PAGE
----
We are now fast approaching the close of this narrative. At Bayonne Gournay, who must have been harassed in body and mind, was again suffering extremely from sickness. He had the assistance of two physicians, to whom twenty florins were paid for their attendance upon him. Thirty-two florins were paid for medicine, sums which show that there was a serious intention to save him if possible. He died at Bayonne. "Item, pro quadam navi pro corpore dicti Thomse tunc inortui ducendo de Bayon usque Burdeux xxvii flor." "Item pro corpore dicti Thomse mortui prima vice prseparando xvi flor." "Item pro eodem corpore preparando alia vice xviii flor." Two notarial instruments, doubtless relating to the circumstances of the death, were drawn up, one at Bayonne and the other at Bourdeaux.
The body was brought to England. The vessel touched at Sandwich for provisions, and then proceeded onward to Tynemouth, the King being then at Berwick. On the 7th of July 1333, Thweng presented himself to the King, to give an account of his mission. His charges amounted to £350. 7s. 10d. his own fee being ten shillings per diem. He remained with the King in his army at Berwick to July 20, thirty of his men, as well sailors as others, remaining in the ship "cum corpore Thomae de Gournay mortui ducto de dictis partibus de Naples." Nothing is said of any interment.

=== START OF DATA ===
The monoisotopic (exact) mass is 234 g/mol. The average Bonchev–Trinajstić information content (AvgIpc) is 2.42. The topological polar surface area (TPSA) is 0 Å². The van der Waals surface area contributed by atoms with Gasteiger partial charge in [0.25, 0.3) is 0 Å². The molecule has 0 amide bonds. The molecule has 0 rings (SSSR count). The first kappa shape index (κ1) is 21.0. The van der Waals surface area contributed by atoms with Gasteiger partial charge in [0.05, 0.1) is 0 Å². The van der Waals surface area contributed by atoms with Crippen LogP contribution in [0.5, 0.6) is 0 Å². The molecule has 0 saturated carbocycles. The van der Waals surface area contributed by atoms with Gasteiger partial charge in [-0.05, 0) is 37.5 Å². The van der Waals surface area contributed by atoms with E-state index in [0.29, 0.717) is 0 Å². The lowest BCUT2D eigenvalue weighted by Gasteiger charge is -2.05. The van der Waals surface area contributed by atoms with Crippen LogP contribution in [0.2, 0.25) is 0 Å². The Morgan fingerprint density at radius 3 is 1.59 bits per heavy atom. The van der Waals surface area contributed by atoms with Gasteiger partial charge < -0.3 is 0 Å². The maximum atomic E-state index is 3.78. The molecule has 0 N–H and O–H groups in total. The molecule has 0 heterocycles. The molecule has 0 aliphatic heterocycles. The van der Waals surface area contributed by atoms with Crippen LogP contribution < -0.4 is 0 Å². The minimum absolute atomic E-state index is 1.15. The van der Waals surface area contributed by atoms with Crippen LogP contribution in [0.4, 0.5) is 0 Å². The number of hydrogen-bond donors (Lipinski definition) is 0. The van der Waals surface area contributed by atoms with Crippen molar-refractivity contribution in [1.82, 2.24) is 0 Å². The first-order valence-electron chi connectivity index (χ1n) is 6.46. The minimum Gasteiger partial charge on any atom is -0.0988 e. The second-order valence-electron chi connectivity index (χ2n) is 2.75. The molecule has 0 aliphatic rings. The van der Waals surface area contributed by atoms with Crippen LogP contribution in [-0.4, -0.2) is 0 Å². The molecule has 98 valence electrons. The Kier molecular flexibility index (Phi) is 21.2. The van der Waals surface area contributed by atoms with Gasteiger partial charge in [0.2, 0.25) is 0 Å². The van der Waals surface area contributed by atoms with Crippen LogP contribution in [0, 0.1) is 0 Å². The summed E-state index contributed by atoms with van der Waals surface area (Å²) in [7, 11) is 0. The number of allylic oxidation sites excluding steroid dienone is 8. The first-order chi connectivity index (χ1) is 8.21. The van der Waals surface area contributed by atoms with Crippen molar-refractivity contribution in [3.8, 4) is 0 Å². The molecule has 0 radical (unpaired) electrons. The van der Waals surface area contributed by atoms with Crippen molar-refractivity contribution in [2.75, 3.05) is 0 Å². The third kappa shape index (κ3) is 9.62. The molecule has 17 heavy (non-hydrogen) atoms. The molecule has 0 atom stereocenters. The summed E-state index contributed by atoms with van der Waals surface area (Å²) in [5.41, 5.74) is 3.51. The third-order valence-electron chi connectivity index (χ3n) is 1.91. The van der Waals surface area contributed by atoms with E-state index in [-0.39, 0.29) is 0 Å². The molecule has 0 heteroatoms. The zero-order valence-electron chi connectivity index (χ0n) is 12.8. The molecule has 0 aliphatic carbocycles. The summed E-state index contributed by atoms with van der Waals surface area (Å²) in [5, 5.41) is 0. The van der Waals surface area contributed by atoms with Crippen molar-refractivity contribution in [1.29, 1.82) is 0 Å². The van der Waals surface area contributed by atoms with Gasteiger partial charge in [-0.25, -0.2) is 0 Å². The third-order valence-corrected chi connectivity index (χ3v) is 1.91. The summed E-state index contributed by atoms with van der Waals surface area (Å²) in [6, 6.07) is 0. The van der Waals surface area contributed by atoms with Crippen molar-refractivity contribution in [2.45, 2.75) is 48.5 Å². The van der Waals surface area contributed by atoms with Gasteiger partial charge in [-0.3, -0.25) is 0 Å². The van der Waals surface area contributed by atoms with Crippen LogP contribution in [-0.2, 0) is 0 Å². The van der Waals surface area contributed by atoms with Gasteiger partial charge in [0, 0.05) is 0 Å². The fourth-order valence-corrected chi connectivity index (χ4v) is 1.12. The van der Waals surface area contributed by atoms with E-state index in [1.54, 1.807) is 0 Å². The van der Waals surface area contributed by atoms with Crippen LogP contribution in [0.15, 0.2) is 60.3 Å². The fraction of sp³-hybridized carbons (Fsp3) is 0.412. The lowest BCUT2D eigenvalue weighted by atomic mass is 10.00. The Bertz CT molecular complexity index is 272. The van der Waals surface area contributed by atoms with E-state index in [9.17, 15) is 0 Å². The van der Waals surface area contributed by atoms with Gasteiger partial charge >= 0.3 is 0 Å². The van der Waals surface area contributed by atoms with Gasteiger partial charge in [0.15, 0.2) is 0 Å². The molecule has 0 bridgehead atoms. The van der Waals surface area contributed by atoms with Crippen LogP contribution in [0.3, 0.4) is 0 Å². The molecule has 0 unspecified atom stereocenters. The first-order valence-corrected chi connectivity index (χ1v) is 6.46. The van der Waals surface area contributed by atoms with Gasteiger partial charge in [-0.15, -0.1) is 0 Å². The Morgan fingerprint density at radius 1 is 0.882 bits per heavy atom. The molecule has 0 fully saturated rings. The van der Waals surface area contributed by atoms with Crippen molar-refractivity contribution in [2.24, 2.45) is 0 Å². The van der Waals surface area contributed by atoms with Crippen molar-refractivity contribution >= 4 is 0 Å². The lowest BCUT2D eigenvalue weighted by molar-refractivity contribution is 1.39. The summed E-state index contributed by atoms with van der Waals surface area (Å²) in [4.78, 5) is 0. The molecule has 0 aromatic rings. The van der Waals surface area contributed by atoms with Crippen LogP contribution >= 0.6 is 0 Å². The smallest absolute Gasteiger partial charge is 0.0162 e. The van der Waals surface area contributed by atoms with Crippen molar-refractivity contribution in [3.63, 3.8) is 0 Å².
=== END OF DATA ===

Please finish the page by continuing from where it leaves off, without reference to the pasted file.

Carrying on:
Such then is the narrative of the end of Sir Thomas de Gournay, as collected from evidence which appears to be unquestionable. It will be seen that almost every statement of De la Moor and Walsingham is contradicted by this new evidence: 1st. That the arrest was at Marseilles; 2nd. That he was put to death at sea; and 3rd. That he was put to death under orders from England, lest he should implicate certain great persons in the crime, meaning probably the Bishop of Hereford, if not Queen Isabella herself. The last is a point of no small historical importance. As the narrative now stands, Edward appears to have acted throughout the business with the utmost sincerity and integrity of purpose; and indeed the letter which is published in the Foedera respecting the examination of Gournay at Burgos, and the certificate to be made of it with all particulars, whoever they might be that were implicated, under the common seal of the city, ought to have relieved him, in the eyes of modern historians, from the unworthy surmise of the contemporary chronicler, that he sought to suppress evidence by the destruction of the witness.